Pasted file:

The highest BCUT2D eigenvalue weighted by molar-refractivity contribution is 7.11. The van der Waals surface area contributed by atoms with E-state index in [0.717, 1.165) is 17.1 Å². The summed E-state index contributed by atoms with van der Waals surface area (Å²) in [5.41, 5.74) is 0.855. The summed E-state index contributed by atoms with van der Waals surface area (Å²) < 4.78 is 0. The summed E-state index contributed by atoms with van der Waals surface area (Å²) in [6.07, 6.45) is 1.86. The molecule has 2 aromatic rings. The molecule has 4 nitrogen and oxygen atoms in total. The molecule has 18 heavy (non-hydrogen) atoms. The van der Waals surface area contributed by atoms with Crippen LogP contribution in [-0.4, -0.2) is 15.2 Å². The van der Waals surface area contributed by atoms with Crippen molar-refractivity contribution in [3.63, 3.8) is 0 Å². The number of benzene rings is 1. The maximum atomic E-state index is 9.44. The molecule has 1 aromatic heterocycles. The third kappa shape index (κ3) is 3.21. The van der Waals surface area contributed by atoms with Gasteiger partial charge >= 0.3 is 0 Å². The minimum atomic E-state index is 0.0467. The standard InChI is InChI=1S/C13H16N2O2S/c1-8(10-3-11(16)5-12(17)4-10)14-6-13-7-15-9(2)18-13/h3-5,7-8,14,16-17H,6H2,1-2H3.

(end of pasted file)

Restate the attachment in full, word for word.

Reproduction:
The highest BCUT2D eigenvalue weighted by molar-refractivity contribution is 7.11. The van der Waals surface area contributed by atoms with E-state index in [0.717, 1.165) is 17.1 Å². The summed E-state index contributed by atoms with van der Waals surface area (Å²) in [5.41, 5.74) is 0.855. The summed E-state index contributed by atoms with van der Waals surface area (Å²) < 4.78 is 0. The summed E-state index contributed by atoms with van der Waals surface area (Å²) in [6.07, 6.45) is 1.86. The molecule has 2 aromatic rings. The molecule has 4 nitrogen and oxygen atoms in total. The molecule has 18 heavy (non-hydrogen) atoms. The van der Waals surface area contributed by atoms with Crippen LogP contribution in [-0.4, -0.2) is 15.2 Å². The van der Waals surface area contributed by atoms with Crippen molar-refractivity contribution in [3.63, 3.8) is 0 Å². The number of benzene rings is 1. The maximum atomic E-state index is 9.44. The molecule has 1 aromatic heterocycles. The third kappa shape index (κ3) is 3.21. The van der Waals surface area contributed by atoms with Gasteiger partial charge >= 0.3 is 0 Å². The minimum atomic E-state index is 0.0467. The standard InChI is InChI=1S/C13H16N2O2S/c1-8(10-3-11(16)5-12(17)4-10)14-6-13-7-15-9(2)18-13/h3-5,7-8,14,16-17H,6H2,1-2H3.